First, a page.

Some of the most important consequences of a warming climate are linked to the global water cycle, which includes evaporation at the Earth's surface, transport of vapour by winds, condensation of droplets as clouds and eventual precipitation (rain and snow). Runoff through river systems at the surface is also included.

Climate models – detailed mathematical representation of the Earth's atmosphere, oceans and land surface – have long predicted increases in the amount and intensity of precipitation in a warming climate, relating to subtle changes in energy flows between the atmosphere and surface and to well understood increases in the amount of water vapour that a warmer atmosphere can carry. An increase in rainfall in some regions is in stark contrast to decreases in the frequency in rain in other regions, leading to projections of more flooding but also more droughts in the future.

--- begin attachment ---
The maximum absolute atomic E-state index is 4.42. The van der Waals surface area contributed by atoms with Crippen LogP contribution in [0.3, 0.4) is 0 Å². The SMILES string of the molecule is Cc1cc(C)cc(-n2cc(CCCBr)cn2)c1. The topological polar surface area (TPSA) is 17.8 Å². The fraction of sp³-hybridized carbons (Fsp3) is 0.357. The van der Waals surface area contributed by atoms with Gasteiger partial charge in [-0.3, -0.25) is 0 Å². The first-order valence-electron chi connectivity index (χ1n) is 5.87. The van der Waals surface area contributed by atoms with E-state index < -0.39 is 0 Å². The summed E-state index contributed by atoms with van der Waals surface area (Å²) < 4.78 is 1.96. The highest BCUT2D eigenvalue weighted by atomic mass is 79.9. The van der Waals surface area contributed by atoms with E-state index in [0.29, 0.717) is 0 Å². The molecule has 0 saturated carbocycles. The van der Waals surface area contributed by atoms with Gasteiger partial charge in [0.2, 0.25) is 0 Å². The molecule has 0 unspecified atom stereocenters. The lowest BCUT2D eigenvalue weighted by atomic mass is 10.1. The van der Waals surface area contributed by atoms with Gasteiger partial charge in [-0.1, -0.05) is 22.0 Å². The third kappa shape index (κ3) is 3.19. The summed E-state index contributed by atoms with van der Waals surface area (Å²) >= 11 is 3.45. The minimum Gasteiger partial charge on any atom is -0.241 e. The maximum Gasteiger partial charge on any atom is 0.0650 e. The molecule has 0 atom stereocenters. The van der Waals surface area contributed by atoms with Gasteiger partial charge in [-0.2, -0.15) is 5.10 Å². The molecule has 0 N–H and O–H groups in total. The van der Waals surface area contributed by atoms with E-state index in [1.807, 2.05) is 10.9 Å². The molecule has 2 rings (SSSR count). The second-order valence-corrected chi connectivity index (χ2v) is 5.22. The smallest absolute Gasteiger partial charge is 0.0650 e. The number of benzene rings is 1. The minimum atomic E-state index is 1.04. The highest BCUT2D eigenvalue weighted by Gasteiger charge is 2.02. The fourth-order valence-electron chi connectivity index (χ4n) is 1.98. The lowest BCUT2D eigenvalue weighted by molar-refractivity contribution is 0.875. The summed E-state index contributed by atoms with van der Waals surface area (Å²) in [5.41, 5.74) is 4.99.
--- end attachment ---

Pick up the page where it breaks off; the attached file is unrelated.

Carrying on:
These projections depend on the physics incorporated within climate models. Careful comparisons with observations are vital in assessing how realistic these projections are and also for confirming current changes.

Satellite measurements from the Special Sensor Microwave Imager (SSM/I) are proving invaluable for estimating the observed changes in water vapour and precipitation over the oceans. Combining these data with the output from present-day model simulations, we found an increase in rainfall in the wettest regions of the tropics while total rainfall declines in the already dry regions. Focusing on regions of heaviest daily rainfall, the observations show an increased frequency in downpours during warm months, in agreement with model simulations.

Intriguing is the result that measurements are at the upper limit of the range of simulations made by climate models around the world. Future work will focus on understanding the cause of this discrepancy: does it relate to inadequacies in climate-model physics or in the observational records?